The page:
Sharp says that voters know and approve of the things he has done; they just don’t know he did them. “I’ve got to connect up the dots,” he says. He plans to spend more than $5 million on television, a gargantuan sum for a down-ballot race, to get the message out. Perry’s media strategy is to match Sharp in expenditures, focus on a couple of issues such as education and crime, look great, and end with a low-key plea: “If you agree with me, I’d like to be your lieutenant governor.” But his larger strategy is to freeze the ball: Stick to a few simple issues, don’t make any mistakes, grab Bush’s coattails, don’t make any mistakes, and let the clock run to November 3. It is a front-runner’s game plan, and GOP strategists are totally confident that it will work. The math is all on Perry’s side. If the turnout is 4.5 million—100,000 more than voted in 1994—and Bush gets 60 percent of the votes, he will pile up a 900,000 vote margin. To defeat Perry, Sharp would have to persuade 450,000 voters to abandon the GOP. If either the turnout or Bush’s margin is higher, Sharp will be have to reverse more than 500,000 votes: possible, but not likely. The best scenario for a Sharp victory is a low turnout among Republicans because of overconfidence: again, possible, but not likely.
Relations between the Bush and the Perry campaign staffs have been less than smooth at times. Perry’s camp complained when Bush hired Mark McKinnon of Austin, a former Democratic consultant, to handle the governor’s media campaign; Bush’s camp was miffed by a draft of a press release from the Perry campaign saying that Perry was happy to have Bush as a running mate. (It’s supposed to be the other way around.) More tension arose when Bush didn’t accept Perry’s recommendation for a judicial appointment. But Bush and Perry need each other too much to get mad. Perry, whose campaign hasn’t husbanded its money as well as Sharp’s has, needs Bush to help raise more money so that he can match Sharp on television. Bush has to have a Republican lieutenant governor so that his potential presidential rivals can’t use against him the argument that if he is elected president, he would have to turn over the governorship of the second-largest state to a Democrat. How important is this race to Bush’s future? Important enough that his father, the former president of the United States, has developed a deep interest in the Texas lieutenant governor’s race and is actively raising money for Rick Perry.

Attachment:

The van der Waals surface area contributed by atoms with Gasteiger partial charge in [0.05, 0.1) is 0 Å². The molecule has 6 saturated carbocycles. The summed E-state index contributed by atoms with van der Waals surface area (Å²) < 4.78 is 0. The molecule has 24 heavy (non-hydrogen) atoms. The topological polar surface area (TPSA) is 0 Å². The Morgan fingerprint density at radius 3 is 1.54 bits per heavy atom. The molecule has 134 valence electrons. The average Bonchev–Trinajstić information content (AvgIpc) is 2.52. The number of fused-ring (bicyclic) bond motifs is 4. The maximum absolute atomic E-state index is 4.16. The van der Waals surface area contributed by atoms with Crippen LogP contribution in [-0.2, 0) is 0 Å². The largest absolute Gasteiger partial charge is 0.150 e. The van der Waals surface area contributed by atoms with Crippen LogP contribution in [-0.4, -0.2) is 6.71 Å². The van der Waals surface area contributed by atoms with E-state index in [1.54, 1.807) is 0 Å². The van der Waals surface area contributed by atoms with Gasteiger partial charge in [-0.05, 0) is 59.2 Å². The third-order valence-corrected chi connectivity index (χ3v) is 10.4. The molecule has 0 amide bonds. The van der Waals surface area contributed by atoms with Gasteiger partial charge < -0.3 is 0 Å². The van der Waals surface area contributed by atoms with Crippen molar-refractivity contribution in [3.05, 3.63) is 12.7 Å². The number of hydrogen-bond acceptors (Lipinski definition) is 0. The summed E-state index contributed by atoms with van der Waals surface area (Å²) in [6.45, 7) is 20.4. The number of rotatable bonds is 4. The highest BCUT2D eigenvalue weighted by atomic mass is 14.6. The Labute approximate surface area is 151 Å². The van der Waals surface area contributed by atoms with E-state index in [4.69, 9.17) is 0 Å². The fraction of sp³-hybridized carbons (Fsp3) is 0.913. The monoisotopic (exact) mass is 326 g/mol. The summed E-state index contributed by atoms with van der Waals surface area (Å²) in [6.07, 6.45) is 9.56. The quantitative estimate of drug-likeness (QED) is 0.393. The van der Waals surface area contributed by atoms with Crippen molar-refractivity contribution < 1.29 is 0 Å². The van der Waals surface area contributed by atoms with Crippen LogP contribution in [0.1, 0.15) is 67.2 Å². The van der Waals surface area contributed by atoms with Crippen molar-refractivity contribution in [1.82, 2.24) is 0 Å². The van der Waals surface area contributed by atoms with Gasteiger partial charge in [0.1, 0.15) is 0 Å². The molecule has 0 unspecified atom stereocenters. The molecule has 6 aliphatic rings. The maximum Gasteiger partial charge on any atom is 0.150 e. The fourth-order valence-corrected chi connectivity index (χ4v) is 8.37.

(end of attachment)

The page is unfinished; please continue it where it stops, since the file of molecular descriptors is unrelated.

Aggie Versus Aggie
JUST AFTER LABOR DAY, SHARP’S FIRST TV spots began running in major markets. The first-strike strategy came as a surprise to Perry’s handlers, who had expected their opponent’s TV blitz to start in early October. This kind of ploy is a Sharp trademark; he loves to throw his rivals off balance and make them obsessed with what he is going to do next. In the early phase of the campaign, Perry took the bait. He put his energy into fighting for endorsements instead of getting up to speed on state issues. Reporting on Perry’s appearance at the Texas Farm Bureau’s state convention last fall, the newsletter of the conservative Lone Star Foundation described his talk as “top-heavy with sincerity and slogans and light on ideas concerning the office he seeks.” The commissioner of agriculture ended up losing the endorsement of the Farm Bureau.
Those directionless days appear to be over: Within a day of Sharp’s opening media salvo, Perry answered with media spots of his own. “Running for statewide office is the hardest thing I’ve ever done,” he told me. “I thought the freshman year at A&M was tough. Air Force flight training was tougher. Their job is to wash you out. But nothing I’ve ever done takes more discipline and focus than running a statewide race.”
The need for discipline and focus is not likely to dissipate after Election Day. Neither Sharp nor Perry can count on having the degree of power that Bob Bullock, and before him Bill Hobby, exercised. The powers of the lieutenant governor are not written in stone. No law bestows upon the lite-guv the right to name committee chairs, to appoint the membership of committees, to determine what senators can pass bills on what days. These powers are customary, and customs can change.
One custom that changed in 1997 is that the Senate majority became Republican for the first time in this century. The GOP caucus is unlikely to seize the powers of the lieutenant governor for itself, but it will be able to win concessions nevertheless. The wishes of a large bloc of senators with a common bond are something that no lieutenant governor can ignore. Formally the lieutenant governor’s powers will remain unchanged; in practice, some degree of the lite-guv’s power has already flowed out of his office to be absorbed by individual senators. Sharp or Perry will need to be extremely skillful (or extremely docile) to be effective. Whoever wins is likely to have some rough going in the 1999 legislative session.
And perhaps the winner will find the 2001 session a lot more to his liking: If George W. Bush makes it all the way to the White House, Rick Perry or John Sharp will become the next governor of Texas.